During the summer of 1969, a young Lester Evans could hear the music from his bed in the barracks of the Reserve Officer Candidate School in Newport, Rhode Island.

Nearby, the Newport Jazz Festival was under way and Evans distinctly remembers listening to the band Blood, Sweat & Tears, who capped a seven-song set list with the encore, “You’ve Made Me So Very Happy.”

Half a century later, a hint of that refrain still lingers within the former Navy lieutenant and PT boat skipper. He has devoted significant time to eliciting smiles, first over 28 years as a Kora Shriner Clown. More recently, he’s served as a volunteer with Vet to Vet Maine and as a volunteer trainee with the Travis Mills Foundation, which provides free family vacations at its lakeside retreat in the central Maine town of Rome for post-9/11 veterans injured in active duty or as a result of their service.

A portrait of Lester Evans from 50 years ago. Evans served in the Navy aboard the aircraft carrier Kitty Hawk and later as a PT Boat skipper in San Diego. Staff photo by Ben McCanna

And what does Evans get in return?

“Joy,” he said. “Just being able to connect with these people. See how their life is better because I spent time with them. Give them a chance to relax and feel good.”

Born in Bridgton and raised in Waltham, Massachusetts, Evans was part of the last all-male class at Bowdoin College. In the summers sandwiching his senior year he trained in Newport and upon graduation in 1970, signed up “for the biggest ship with the most schooling that went the furthest.”


The Navy assigned him to an aircraft carrier, the USS Kitty Hawk, as an engineering supervisor in charge of 120 sailors. Stationed off the coast of North Vietnam, the Kitty Hawk took turns with other nearby carriers sending aircraft on bombing runs.

Although never attacked, Evans recalled twice going to GQ, or general quarters, also known as battle stations.

“That’s when some Russian Bears came over,” he said, referring to the giant, propeller-driven Soviet bombers. “The first time we went to GQ. The second time we went to GQ. The third time we all went up on deck and took pictures.”

Evans laughed as he recalled the story.

“They cast a big shadow over the ship,” he said. “It was kind of like the start of Top Gun. We were waving at them. They were waving at us. But we didn’t know the first couple times.”

In the summer of 1972, the Navy sent Evans to San Diego as the skipper of PTF-21. His job was to train other sailors in patrol torpedo boat warfare. He remained in California until February 1974, a little more than a year before the end of the war in Vietnam.


“They were shrinking down and gave a lot of junior officers early outs,” he said. “I was a reserve officer. I wasn’t career minded.”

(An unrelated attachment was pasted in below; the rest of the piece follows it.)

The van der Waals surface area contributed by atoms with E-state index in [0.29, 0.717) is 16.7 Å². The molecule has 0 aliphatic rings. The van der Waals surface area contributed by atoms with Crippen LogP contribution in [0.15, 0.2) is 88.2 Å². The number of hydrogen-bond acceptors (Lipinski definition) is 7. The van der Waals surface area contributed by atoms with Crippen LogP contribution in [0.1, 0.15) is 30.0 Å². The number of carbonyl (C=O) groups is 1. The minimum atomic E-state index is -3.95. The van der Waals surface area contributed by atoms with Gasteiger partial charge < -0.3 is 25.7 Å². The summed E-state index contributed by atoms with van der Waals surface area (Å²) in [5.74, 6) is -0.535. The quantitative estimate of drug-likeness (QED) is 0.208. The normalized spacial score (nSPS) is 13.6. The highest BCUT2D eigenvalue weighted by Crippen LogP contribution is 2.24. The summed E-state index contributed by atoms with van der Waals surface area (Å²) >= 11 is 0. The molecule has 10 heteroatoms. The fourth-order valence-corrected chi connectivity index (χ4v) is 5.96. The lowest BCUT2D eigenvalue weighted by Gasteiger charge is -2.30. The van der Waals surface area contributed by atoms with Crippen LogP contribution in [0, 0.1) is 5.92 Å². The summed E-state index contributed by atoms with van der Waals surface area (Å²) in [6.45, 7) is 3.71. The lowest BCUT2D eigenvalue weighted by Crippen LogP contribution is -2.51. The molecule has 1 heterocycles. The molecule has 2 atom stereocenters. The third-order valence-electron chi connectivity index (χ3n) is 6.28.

A biology major at Bowdoin, Evans returned to the family business, Harris Evans Associates, which owns apartment houses. He earned a real estate license, got married and, at 71, still dabbles in real estate. He and his wife, Nikki, live in Cumberland.

Looking back on his three years in the military, Evans realizes his good fortune. He spent many boring hours on watch duty, but the Navy also brought him to Hawaii, Japan, Hong Kong and the Philippines.

Five years ago, inspired in part by concern over the alarming number of suicides among veterans, he became involved with Vet to Vet.

“What happens with vet services is a mixed bag,” Evans said. “I’ve heard some horrible stories and I’ve heard some fantastic stories. I can tell you about as many people who have done well with the (Veterans Administration) as there are stories out there that aren’t.”

The Vet to Vet program matches able-bodied veterans with those facing challenges – physically, emotionally or both. The first match for Evans was with a World War II veteran in his 90s.

“It’s all about listening, about being able to connect with the good stuff and make us feel good about the time we put in,” Evans said. “Just seeing people moving to a positive experience with their military past.”

Although he served in leadership roles in the Navy, Evans prefers to keep a low profile in civilian life. He doesn’t serve on boards and doesn’t want his name on plaques.

“If I’m going to take an evening and spend some time, I want to be with another vet, or doing something for vets, rather than sitting around dealing with policy,” he said. “I’m a support-type person. I like being in the trenches. I help.”

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